If that sounds too commercial, they’ve also got Days of Glory: Revisiting Italian Neorealism, playing all the classics and a few obscurities (and running through December), Radical Light: Alternative Film and Video in the San Francisco Bay Area, and Elegant Perversions: The Cinema of João César Monteiro. A two-night series, Behind the Scenes: The Art and Craft of Cinema will screen Akeelah and the Bee and Hud with filmmakers present. Special events include Yang Bang Xi: The Eight Model Works, Home Movie Day Screening, Safety Last, and the East Bay premiere of the new Metropolis restoration.

What’s Screening: August 27 – September 2

The Maya Indie Film Series, showcasing six Latino-themed films, runs this week (Friday through Thursday), at the Camera 7 Pruneyard theater.

Once again, I’m putting several Kurosawa films at the end of the schedule. If you’re getting sick of him, fear not. The centenary series are running out.

B- Gentlemen Prefer Blondes, Castro, Friday through Sunday. Howard Hawks’ musical battle of the sexes contains a handful of wonderful dance numbers and some good comic moments, but there are too many weak scenes to wholeheartedly recommend it. The real surprise is in the leading ladies. Gentlemen helped turn Marilyn Monroe into a star, but co-star Jane Russell blows her out of the water. In this film, at least, Russell is funnier and sexier. The Castro will present a brand-new 35mm print, each day on a different Blonde Bombshell double bill. Here are the second features:

  • The Seven Year Itch: Billy Wilder’s first film with Marilyn Monroe is no Some Like It Hot, but it’s still a funny and observant look at the sex drives and fantasies of the 1950’s.
  • How to Marry a Millionaire: This lavish 1953 romantic comedy fails to be either romantic or funny. But as one of the first two films shot in Cinemascope, it has considerable historical interest.
  • The Girl Can’t Help It: It’s been ages since I’ve seen this over-the-top satire of the entertainment industry. I remember enjoying it.

A- The Public Enemy, Castro, Thursday. Not quite the best of the early pre-code gangster epics (Scarface outdoes it), but the one with the best lead performance. James Cagney lights the screen on fire as a violent thug with a little (very little) bit of heart and—because he’s Cagney—the grace of a tiger. On a Blonde Bombshell double bill (the bombshell here is Jean Harlow) with The Burglar, which I’ve never seen nor heard of. [This paragraph has been altered to correct an error.]]

D Vertigo, Red Vic, Wednesday and Thursday. What? I’m not recommending Vertigo?  Everyone else thinks it’s a masterpiece, but it tops my short list of the Most Overrated Films of All Time. Vertigo isn’t like any other Alfred Hitchcock movie; it’s slow, uninvolving, and self-consciously arty.

Kurosawa Films at Different Venues

A Yojimbo, VIZ Cinema, Friday, Saturday, and Tuesday. A masterless samurai yojimbo(always the best for story-telling purposes) wanders into a small town torn apart by two gangs fighting a brutal turf war. Disgusted by everyone, our hero (who else but Toshiro Mifune) uses his wits and amazing swordsmanship to play the sides against each other. In the hands of Akira Kurosawa, the result is an entertaining action flick, a parody of westerns, and a nihilistic black comedy all rolled into one. Allegedly inspired by Dashiell Hammett’s novel Red Harvest, it was remade twice as Fistful of Dollars and Last Man Standing. Read my Kurosawa Diary entry. Part of Viz’s series,Samurai Saga Vol.2: Kurosawa on Sword Battles.

A Sanjuro, VIZ Cinema, Friday, Sunday, and Monday. Yojimbo was such a huge hit that Kurosawa made a sequel. This time, Mifune’s masterless swordsman reluctantlysanjuro helps a group of naive young samurai clean up their clan. Of course, they insist on doing everything properly and honorably; without him, they wouldn’t last a minute. The result is an action comedy and genre parody that ties with The Hidden Fortress as Kurosawa’s lightest entertainment. The climax involves one of the greatest, and most unique, swordfights in movie history. See my Kurosawa Diary entry. Part of Viz’s series, Samurai Saga Vol.2: Kurosawa on Sword Battles.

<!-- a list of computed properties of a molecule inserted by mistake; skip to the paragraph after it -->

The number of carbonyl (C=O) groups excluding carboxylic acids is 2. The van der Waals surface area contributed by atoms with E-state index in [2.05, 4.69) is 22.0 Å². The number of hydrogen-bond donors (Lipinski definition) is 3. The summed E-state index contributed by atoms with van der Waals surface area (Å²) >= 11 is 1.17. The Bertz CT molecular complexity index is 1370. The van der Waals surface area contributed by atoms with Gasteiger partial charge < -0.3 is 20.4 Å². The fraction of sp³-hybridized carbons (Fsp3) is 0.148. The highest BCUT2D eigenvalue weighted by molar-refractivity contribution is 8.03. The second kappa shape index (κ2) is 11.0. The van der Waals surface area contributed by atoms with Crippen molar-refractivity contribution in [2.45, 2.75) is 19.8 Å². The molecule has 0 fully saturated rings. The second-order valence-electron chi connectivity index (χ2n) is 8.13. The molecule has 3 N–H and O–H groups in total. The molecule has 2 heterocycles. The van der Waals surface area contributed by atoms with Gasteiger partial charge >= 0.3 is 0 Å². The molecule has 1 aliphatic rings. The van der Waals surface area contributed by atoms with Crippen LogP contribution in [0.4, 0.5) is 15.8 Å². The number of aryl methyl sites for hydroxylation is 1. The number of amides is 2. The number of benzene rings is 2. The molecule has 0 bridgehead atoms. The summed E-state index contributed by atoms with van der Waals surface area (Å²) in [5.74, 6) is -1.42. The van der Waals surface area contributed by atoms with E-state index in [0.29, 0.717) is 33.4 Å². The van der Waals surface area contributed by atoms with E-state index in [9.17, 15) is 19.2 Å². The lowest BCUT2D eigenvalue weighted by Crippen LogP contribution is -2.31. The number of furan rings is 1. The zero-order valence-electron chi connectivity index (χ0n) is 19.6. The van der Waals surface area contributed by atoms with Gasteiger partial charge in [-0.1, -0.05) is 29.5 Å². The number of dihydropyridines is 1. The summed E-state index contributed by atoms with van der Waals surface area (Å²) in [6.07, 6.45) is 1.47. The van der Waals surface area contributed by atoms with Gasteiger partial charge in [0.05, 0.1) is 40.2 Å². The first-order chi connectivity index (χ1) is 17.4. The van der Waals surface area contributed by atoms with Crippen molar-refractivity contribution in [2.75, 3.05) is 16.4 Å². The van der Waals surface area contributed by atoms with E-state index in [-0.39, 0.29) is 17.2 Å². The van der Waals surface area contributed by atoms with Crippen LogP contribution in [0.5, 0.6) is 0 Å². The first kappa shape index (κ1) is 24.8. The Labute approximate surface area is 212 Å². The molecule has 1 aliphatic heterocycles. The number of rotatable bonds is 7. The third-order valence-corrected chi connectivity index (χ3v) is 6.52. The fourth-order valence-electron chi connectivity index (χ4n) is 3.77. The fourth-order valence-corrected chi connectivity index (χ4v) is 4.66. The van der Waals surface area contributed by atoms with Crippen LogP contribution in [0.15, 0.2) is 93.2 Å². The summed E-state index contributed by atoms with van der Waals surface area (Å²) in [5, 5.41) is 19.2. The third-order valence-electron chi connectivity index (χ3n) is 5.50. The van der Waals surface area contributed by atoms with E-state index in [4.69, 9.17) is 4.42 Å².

A The Hidden Fortress, VIZ Cinema, Saturday through Thursday. Akira Kurosawa showed astonishing range within the samurai genre (as well as outside the genre). hiddenfortress_thumb[1]Seven Samurai is an epic drama with fully-developed characters and realistically unpredictable violence; Yojimbo is a black comedy; Throne of Blood is stylized Shakespeare. The Hidden Fortress is just plain fun–a rousing, suspenseful, and entertaining romp. It was also his first widescreen film, and contains two comic peasants (Minoru Chiaki and Kamatari Fujiwara) who were the inspiration for R2D2 and C3PO. See my Kurosawa Diary entry. Part of Viz’s series, Samurai Saga Vol.2: Kurosawa on Sword Battles.

A- Throne of Blood, VIZ Cinema, Saturday, Sunday, and Tuesday through Thursday. Kurosawathroneblood stands Shakespeare on his head with this haunting, noh- and kabuki-inspired loose adaptation of Macbeth.Toshiro Mifune gives an over-the-top but still effective performance as the military officer tempted by his wife (Isuzu Yamada) into murdering his lord. The finale–which is far more democratic than anything Shakespeare ever dared–is one of the great action sequences ever. Read my Kurosawa Diary entry. Another part of Viz’s series, Samurai Saga Vol.2: Kurosawa on Sword Battles.

D Dreams, Pacific Film Archive, Saturday, 5:30. Anthology films—features that tell multiple stories one after the other—usually suffer from inconsistencies. Good dreamssections are balanced with bad ones. In Dreams, however, the bad far outweigh the good. The worst “dreams” are truly wretched, while the best are merely pretty good. All eight vignettes are allegedly based on Akira Kurosawa’s own dreams, but real dreams are seldom preachy. Most of these didactic little sketches tell you exactly what you should think and feel about the subject at hand—usually about humanity’s relationship with nature. That’s an important subject, but preaching doesn’t help. See my Kurosawa Diary entry. One of the last screenings in the PFA’s summer-long Akira Kurosawa Centennial.